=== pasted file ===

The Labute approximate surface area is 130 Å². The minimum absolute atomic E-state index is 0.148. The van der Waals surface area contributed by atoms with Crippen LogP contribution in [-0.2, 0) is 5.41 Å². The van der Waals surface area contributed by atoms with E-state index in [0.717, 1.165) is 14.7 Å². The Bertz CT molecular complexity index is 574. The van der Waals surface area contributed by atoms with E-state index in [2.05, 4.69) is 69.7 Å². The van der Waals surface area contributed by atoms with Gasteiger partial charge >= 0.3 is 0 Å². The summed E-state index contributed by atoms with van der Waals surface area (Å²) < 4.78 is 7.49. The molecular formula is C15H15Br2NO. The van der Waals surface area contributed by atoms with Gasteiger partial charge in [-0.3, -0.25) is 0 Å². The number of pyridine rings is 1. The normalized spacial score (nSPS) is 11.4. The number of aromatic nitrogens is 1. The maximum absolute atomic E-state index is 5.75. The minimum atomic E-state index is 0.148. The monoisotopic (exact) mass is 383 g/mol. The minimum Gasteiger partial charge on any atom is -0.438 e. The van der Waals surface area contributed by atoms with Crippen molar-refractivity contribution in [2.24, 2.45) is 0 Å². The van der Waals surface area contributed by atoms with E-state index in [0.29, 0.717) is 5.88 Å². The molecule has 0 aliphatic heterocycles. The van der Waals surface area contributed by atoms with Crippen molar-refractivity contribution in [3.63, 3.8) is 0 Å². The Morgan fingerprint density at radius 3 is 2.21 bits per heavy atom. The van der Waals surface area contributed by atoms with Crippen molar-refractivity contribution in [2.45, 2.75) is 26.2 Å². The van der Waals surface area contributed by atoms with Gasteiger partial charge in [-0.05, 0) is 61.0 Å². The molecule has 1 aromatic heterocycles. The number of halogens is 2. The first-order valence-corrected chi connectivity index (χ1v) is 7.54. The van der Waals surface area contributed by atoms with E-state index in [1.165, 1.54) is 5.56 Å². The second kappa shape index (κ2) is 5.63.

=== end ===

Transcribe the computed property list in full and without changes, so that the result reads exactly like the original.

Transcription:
The Labute approximate surface area is 130 Å². The minimum absolute atomic E-state index is 0.148. The van der Waals surface area contributed by atoms with Crippen LogP contribution in [-0.2, 0) is 5.41 Å². The van der Waals surface area contributed by atoms with E-state index in [0.717, 1.165) is 14.7 Å². The Bertz CT molecular complexity index is 574. The van der Waals surface area contributed by atoms with E-state index in [2.05, 4.69) is 69.7 Å². The van der Waals surface area contributed by atoms with Gasteiger partial charge >= 0.3 is 0 Å². The summed E-state index contributed by atoms with van der Waals surface area (Å²) < 4.78 is 7.49. The molecular formula is C15H15Br2NO. The van der Waals surface area contributed by atoms with Gasteiger partial charge in [-0.3, -0.25) is 0 Å². The number of pyridine rings is 1. The normalized spacial score (nSPS) is 11.4. The number of aromatic nitrogens is 1. The maximum absolute atomic E-state index is 5.75. The minimum atomic E-state index is 0.148. The monoisotopic (exact) mass is 383 g/mol. The minimum Gasteiger partial charge on any atom is -0.438 e. The van der Waals surface area contributed by atoms with Crippen molar-refractivity contribution in [2.24, 2.45) is 0 Å². The van der Waals surface area contributed by atoms with E-state index in [0.29, 0.717) is 5.88 Å². The molecule has 0 aliphatic heterocycles. The van der Waals surface area contributed by atoms with Crippen molar-refractivity contribution in [3.63, 3.8) is 0 Å². The Morgan fingerprint density at radius 3 is 2.21 bits per heavy atom. The van der Waals surface area contributed by atoms with Crippen molar-refractivity contribution in [2.45, 2.75) is 26.2 Å². The van der Waals surface area contributed by atoms with Gasteiger partial charge in [-0.05, 0) is 61.0 Å². The molecule has 1 aromatic heterocycles. The number of halogens is 2. The first-order valence-corrected chi connectivity index (χ1v) is 7.54. The van der Waals surface area contributed by atoms with E-state index in [1.165, 1.54) is 5.56 Å². The second kappa shape index (κ2) is 5.63.